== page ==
Sunday, July 15, 2012

Can Religious Symbols Be Trademarked?

At the intersection of intellectual property, culture and the First Amendment lies the interesting question:  Can religious symbols be trademarked under U.S. law?

In short, the answer is yes.


There is no inherent or statutory bar for a symbol that has acquired religious connotations and spiritual meaning to a group of believers to become protected as a federally registered commercial trademark, provided that certain legal conditions are met.


For example, the mark must be "used in commerce" and become associated with a "single source."


These legal requirements demand that some form of commercial goods or services are offered in connection with the mark by a single entity, either a church, not-for-profit organization or corporation.  Therefore, a "generic" religious symbol such as a crucifix would not be protectable because it represents a system of beliefs that is not associated with a single identifiable "source."  That is, the Roman Catholic Church could lay a claim to it, but so could Orthodox, Protestant denominations, and thousands of other Christian organizations.


Additionally, even the name of a church or religion can be trademarked.  For example, "THE EPISCOPAL CHURCH" is a federally registered trademark for religious instruction services (see right).


In one federal lawsuit testing the bounds of these concepts, the Te-Ta-Ma Truth Foundation-Family (the “Foundation”) sued the World Church of the Creator (the “World Church”), alleging that the World Church infringed its registered trademark for “Church of the Creator.”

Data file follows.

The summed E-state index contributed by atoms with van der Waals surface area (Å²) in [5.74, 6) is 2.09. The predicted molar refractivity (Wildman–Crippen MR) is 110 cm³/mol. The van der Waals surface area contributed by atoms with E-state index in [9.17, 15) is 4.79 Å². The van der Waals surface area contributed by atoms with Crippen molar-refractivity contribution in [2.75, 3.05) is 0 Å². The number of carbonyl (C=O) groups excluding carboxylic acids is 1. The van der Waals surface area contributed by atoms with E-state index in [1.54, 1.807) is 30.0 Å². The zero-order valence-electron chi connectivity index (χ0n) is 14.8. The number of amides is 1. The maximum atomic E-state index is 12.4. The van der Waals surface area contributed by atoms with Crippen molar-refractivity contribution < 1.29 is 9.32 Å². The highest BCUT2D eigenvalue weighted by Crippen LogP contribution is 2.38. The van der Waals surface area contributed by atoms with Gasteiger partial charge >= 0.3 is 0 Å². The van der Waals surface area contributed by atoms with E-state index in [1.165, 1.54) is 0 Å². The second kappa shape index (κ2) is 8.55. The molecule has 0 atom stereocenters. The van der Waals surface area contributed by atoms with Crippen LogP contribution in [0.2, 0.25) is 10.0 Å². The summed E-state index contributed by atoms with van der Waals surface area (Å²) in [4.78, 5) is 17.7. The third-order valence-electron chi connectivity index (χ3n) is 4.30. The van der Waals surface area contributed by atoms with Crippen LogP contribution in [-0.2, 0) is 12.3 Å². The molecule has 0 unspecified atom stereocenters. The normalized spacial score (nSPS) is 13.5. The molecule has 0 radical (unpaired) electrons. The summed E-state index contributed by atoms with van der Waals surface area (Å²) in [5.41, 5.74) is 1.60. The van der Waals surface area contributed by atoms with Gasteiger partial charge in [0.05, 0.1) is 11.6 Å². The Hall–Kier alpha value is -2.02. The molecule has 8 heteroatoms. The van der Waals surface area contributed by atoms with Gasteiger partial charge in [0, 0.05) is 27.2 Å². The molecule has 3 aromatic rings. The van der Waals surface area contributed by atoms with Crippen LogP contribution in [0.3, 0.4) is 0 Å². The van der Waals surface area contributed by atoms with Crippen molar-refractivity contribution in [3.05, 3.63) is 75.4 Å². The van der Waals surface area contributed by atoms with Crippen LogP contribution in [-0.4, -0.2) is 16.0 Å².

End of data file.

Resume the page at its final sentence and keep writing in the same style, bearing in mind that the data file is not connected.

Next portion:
The World Church was one of three primary divisions of the white supremacist movement. The mission of the Defendant was twofold: (1) to ensure the survival, expansion and advancement of the white race and (2) to eliminate Jews, blacks and “mud- races.”  The Foundation, on the other hand, was a denomination professing universal love and respect, and actively included everyone who wished to join.  In order words, the beliefs ensconced by the World Church were diametrically opposed to the beliefs practiced by the Foundation and therefore fundamentally incompatible.

On appeal, the Seventh Circuit  Court of Appeals held that the World Church infringed the Foundation’s trademark. The court held that the Foundation’s name did not preclude others from distinguishing themselves and implied that the name encapsulated the Foundation’s identity: “[U]sing ‘Church of the Creator’ as a denominational name leaves ample options for other sects to distinguish themselves and achieve separate identities.”

The issue affects all organized religions.  For example, a Lubavitch Jewish religious group that uses a symbol of the Torah and Hebrew letters on a shield has litigated whether or not this symbol can legitimately function as a trademark. The Trademark Trial and Appeal Board held that it could.

In an article titled "Register Trademarks and Keep the Faith:  Trademarks, Religion and Identity," Professor David A. Simon writes about some of the issues confronted when religious organizations wage secular court battles over the unauthorized use of religious trademarks.

Professor Simon notes that such litigation is not a traditional trademark dispute.  Such cases are focused on protecting rights to compete in commerce.  Here, the dispute is driven by a unique cultural struggle to protect religious identity, but the parties are forced to use the secular litigation system to resolve essentially cultural, "identity" disputes.

He suggests a novel approach to resolving such disputes that is modeled on the Uniform Dispute Resolution Procedure ("UDRP") triggered when there are disputes surrounding the legitimacy of Internet domain names.

In any event, even if permitted under intellectual property law, applying secular trademark concepts to legal disputes involving religious identity and cultural control remains an uneasy fit.

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